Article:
Our personal favorite Cheap Sunglasses remix so far. AMTRAC abandons the bright marimba-led bounce of the original for an expansive house-inspired soundscape of his own. Matthew Koma’s vocals are still prominent, though not at the forefront of the edit, because what really makes this track is its sense of space. While the bassline and kick sit at the center of the mix to keep your feet moving, the background is washed with a wide and airy reverb, as if AMTRAC’s strings and Koma’s voice hit us only after traveling through miles of canyon walls. In comparison with all the other Sunglasses remixes that came out over the past few months, AMTRAC’s take has the most character.
Check out AMTRAC here.
Yep, he’s back again. I don’t like focusing too much on one particular artist when there’s so much amazing new music coming from every corner of the world each day, but I couldn’t resist this one. London Grammar has skyrocketed since the trio’s debut EP last year. They featured on Disclosure’s Help Me Lose My Mind, and just a few months later released Strong, an ambient hit that unleashed an avalanche of remixes. Manila Killa’s new edit, surprisingly atmospheric compared to his other work, stands above most of them.
Here’s a deep breath for your midweek rush. 17 year old Filous (yes, 17) uploaded this edit of fellow Viennese songwriter James Hersey’s Coming Over, a simple but absolutely beautiful piece. Filous takes the original (which features only James and his guitar), ups the tempo, and adds some light reverberated textures over a calm but steady new beat. The guitar echoes and aux percussion brings the song’s atmosphere to a whole new level. While the original is wonderfully minimalist, Filous’ remix has a lot of hidden detail that may only become apparent after a handful of listens.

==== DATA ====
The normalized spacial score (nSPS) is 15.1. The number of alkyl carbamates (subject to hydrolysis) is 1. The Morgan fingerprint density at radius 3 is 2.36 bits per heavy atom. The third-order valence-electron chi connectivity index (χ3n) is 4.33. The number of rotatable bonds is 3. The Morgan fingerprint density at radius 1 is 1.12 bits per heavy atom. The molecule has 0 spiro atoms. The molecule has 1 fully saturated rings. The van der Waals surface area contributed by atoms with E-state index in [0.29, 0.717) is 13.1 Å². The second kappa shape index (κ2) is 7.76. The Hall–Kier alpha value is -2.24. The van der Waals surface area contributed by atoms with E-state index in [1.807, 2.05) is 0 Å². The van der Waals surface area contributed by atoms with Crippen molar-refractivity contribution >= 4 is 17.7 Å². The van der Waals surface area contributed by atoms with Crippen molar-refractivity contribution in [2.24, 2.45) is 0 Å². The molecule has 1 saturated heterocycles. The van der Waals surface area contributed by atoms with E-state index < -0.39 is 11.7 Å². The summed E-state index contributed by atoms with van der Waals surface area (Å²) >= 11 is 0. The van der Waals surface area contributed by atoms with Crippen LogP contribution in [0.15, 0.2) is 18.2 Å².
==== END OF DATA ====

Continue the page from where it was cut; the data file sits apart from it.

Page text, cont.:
Check out Filous here.
After enduring months of teasers and promos, Anna Lunoe’s All Out EP is finally all out. Fresh, smooth and sophisticated, it’s a standout in a male-dominated industry that seems to be saturated with uninspired, dull content. Anna is an innovator, citing inspiration from “Sheila E, DJ Spindarella, Kim Deal, Frente, Teena Marie . . . and all other innovative babes.” And this EP is a welcome breath of fresh air, boasting four unique and intricate tracks with a powerful and unabashed feminine edge.
More horns! With punchy brass stabs and hi-hat-heavy step beats, a Nebbra edit always seems to stick out. There’s something to be said about the diversity of the artists he’s remixed so far: Lily Allen, Phantogram, Odesza, Cage The Elephant . . . and they all seem to work so well with his signature. Although Nebbra’s rework of Take It Or Leave It throws the song in an entirely new light, Matt Schultz’ vocals sit so naturally in the mix that I’d be hard pressed to tell if it wasn’t an original (except for the fact that Cage’s Melophobia has refused to leave my car stereo since it’s release almost a year ago).
Check out Nebbra here.
As the summer quickly winds down and fall rushes in, we have a great season to look back on. Over the next several days we’ll be sharing a few of our most favorite cuts from this summer, and as we transition, reflecting both on the past and the future, it felt fitting to start with Alexander Lewis’ Seasons. A fusion producer from New York, Lewis brings together a strong electronic blend of jazz and hip-hop. Independent label and music collective Flow-Fi recruited him as their first artist to feature on TapeTracks, a biweekly promotion series that produced a handful of great new sounds this summer. Seasons includes two songs: Life is Sweet, a collaboration with Brooklyn’s loud and proud Brasstracks, and the Seasons single itself.
This track is bristling with character from start to finish. Bookended by vinyl pops, chimes, and deep-blue 7th chords, the heart of the song centers around a few strong synth-and-kick hits and some busy but tasteful drum interplay that quickly moves the piece forward against a backdrop of cascading white noise. The computerized flute line, just on the border of sounding cheesy but honestly too damn catchy to hate on, is what makes the song for me (especially when Howl bends the pitch up and uses it as a riser). With this being his first original release, Howl is another brand new producer to watch.
Check out Howl here.